My guilty green conscience pricked up whenever I threw away plastic baggies and juice boxes from our bagged lunches. All that non-recyclable garbage, generated in one sitting! I knew there had to be a better way to serve my kids lunch on the go that didn't involve mostly pre-packaged items. But I also knew I couldn't afford hours of my time spent every day on such a task. Simple and Waste-free....could there be a solution? I'm happy to report that there are MANY solutions, and I'd like to share some that have worked for us.

Equipment: Avoiding plastic baggies, aluminum foil and prepackaged items were my primary concern. So the first step was to replace them. My kids love sandwiches and wraps, so we do lots of variations on these. The Wrap-N-Mat is a perfect solution to eliminating plastic baggies, and works well for other snacks as well. We also use our Laptop Lunch boxes with mini sandwiches & wraps. Our newest favorite lunch aid is the LunchBots. I love that there is no plastic at all in these, they are 100% stainless steel. This makes them very durable, and stylish enough for my husband to take to work without feeling like a school child!

What to Eat: Sandwiches are the easiest thing for me to pack. Along with this, I generally mix up some sort of almond/nut mix with popcorn & raisins. Carrot sticks, celery sticks & other veggies work well to pack for on the go lunches. Cut up fruit is easy and you can do it in bulk for the week. If you are using a Laptop Lunch, applesauce or yogurt can be made or bought in bulk and packaged without the waste. For more ideas visit:

It's all about habit. At first it will be an extra thing to think about that can be quite annoying. But after a week of consistent packing, you get more creative, and fall into a groove of things. The best part for us....our wallet is fatter! Stopping for a quick snack because I am caught unawares happens much less frequently. And DON'T FORGET YOUR WATER BOTTLES!! We refill ours whenever we see a water fountain so we don't get in a situation where we need a plastic water bottle. Having a lunch tote hanging by the back door is super convenient for me, I just throw our stuff in and grab it with my purse on the way out the door.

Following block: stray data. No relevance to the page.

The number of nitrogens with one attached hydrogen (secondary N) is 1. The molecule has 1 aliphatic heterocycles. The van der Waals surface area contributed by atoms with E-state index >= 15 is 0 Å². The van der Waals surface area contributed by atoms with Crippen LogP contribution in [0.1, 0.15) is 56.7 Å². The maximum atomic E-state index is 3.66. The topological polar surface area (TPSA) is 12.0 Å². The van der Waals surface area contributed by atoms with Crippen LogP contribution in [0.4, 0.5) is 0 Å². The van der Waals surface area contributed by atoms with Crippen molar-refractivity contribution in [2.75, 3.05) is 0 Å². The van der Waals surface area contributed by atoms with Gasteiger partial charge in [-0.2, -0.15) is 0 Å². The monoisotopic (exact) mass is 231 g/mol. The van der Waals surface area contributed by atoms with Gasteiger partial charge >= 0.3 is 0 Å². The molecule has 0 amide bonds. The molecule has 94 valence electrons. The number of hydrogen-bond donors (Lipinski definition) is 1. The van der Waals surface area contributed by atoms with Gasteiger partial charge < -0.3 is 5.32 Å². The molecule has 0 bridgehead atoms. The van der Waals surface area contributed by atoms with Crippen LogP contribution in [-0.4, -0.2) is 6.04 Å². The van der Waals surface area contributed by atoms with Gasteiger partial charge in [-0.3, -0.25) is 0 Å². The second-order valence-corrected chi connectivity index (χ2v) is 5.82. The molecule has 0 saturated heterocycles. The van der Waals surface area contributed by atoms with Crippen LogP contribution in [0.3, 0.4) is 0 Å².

According to "It has been estimated that on average a school-age child using a disposable lunch generates 67 pounds of waste per school year. That equates to 18,760 pounds of lunch waste for just one average-size elementary school." More and more schools are switching to waste free lunches, a great step in the right direction. I hope to feature one of these schools in the future. Please share your successes or problems with packing a waste free lunch!

Monday, July 13, 2009

Menu Planning-Frugal, Green & Simple!

More Menu Plan Monday found here:

Menu planning is one of those skills that kills lots of birds with one stone! My biggest vice is eating out, which is not only bad for the environment, it's bad for my wallet, the local economy, and family time. But when I plan my menu, our family life goes so much smoother, not to mention my local farmers get my support rather than Taco Bell (hanging my head in shame). With 4 kids, I have found great benefit from planning even our 2x a day snacks. Less arguing, no scrambling for something to eat. Simplicity at its finest! Here's what we're eating this week:

Photo courtesy of: dexter_mixwith

B: Cereal & Milk
L: Sandwiches & fruit
D: Quesadillas with grilled veggies
Snacks: Homemade Trail Mix & apple slices with honey

B: Homemade Blueberry Muffins & Milk
L: Grilled Cheese & Soup
D: Chicken Cacciatore (this is a Slow Cooker Recipe that I will double & freeze the extra portion. I work on Tuesday evenings, so Tuesday is always Crock Pot day!)
Snacks: Granola Bars, (snack at sitters)

B: Eggs & Cheese, Bacon
L: Sandwich & Carrots
D: Garden Veggie Pasta
Snacks: Crackers & Cheese, Apple Slices w/ honey

B: Yogurt, Fruit & Toast
L: Leftover Pasta
D: Hamburgers & Sweet Potato Fries
Snacks: Trail Mix, Bananas

B: Pancakes
L: Chicken Nuggets & Apple Sauce
D: Baked Mac N Cheese & Veggie Sticks
Snacks: Choice of Fruit & Cheese, Popcorn

B: Eggs or Oatmeal (I work, this will be hubby's decision)
L: Sandwiches
D: Spaghetti & Meatballs (Triple meatballs will be made & frozen)
Snacks: Popsicles, crackers & cheese

B: Cereal & Fruit
L: Chicken Nuggets & Sweet Potato Fries
D: Honey Maple Pork Chops, New potatoes & farmers' market veggies
Snack: Granola Bars & apple slices

All of this is pretty simple stuff, easy to make and double. All the veggies will be in season from our farmers' market, and almost all the meat, eggs & milk from there as well. I made a huge batch of blueberry muffins with in season blueberries, and froze them, I'm trying to do this 2x a month. Sandwiches are generally planned on days we will be out and need to bring lunch with us. They will be tuna/chicken salad, ham & cheese or pb&j. I'm certainly not the most homemade cook I canning experience or homemade yogurt here! But you can eat in season, locally and healthy even if you're busy!